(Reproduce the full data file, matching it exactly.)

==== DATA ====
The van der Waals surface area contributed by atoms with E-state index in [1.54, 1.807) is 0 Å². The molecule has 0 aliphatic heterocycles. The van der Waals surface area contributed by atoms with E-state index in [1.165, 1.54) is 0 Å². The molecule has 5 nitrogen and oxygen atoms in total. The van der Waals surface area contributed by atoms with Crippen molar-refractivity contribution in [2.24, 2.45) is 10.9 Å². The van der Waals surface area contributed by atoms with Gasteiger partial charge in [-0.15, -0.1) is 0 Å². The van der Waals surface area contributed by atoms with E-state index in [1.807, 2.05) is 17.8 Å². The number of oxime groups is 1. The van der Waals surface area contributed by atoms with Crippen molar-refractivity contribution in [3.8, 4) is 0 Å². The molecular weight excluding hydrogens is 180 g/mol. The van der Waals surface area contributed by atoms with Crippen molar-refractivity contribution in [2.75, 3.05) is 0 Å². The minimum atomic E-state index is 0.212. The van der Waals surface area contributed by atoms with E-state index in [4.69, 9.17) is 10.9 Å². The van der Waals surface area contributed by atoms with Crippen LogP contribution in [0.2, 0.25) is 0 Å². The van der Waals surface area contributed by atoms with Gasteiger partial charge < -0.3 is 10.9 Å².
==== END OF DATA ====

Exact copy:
The van der Waals surface area contributed by atoms with E-state index in [1.54, 1.807) is 0 Å². The molecule has 0 aliphatic heterocycles. The van der Waals surface area contributed by atoms with E-state index in [1.165, 1.54) is 0 Å². The molecule has 5 nitrogen and oxygen atoms in total. The van der Waals surface area contributed by atoms with Crippen molar-refractivity contribution in [2.24, 2.45) is 10.9 Å². The van der Waals surface area contributed by atoms with Gasteiger partial charge in [-0.15, -0.1) is 0 Å². The van der Waals surface area contributed by atoms with E-state index in [1.807, 2.05) is 17.8 Å². The number of oxime groups is 1. The van der Waals surface area contributed by atoms with Crippen molar-refractivity contribution in [3.8, 4) is 0 Å². The molecular weight excluding hydrogens is 180 g/mol. The van der Waals surface area contributed by atoms with Crippen molar-refractivity contribution in [2.75, 3.05) is 0 Å². The minimum atomic E-state index is 0.212. The van der Waals surface area contributed by atoms with E-state index in [4.69, 9.17) is 10.9 Å². The van der Waals surface area contributed by atoms with Crippen LogP contribution in [0.2, 0.25) is 0 Å². The van der Waals surface area contributed by atoms with Gasteiger partial charge < -0.3 is 10.9 Å².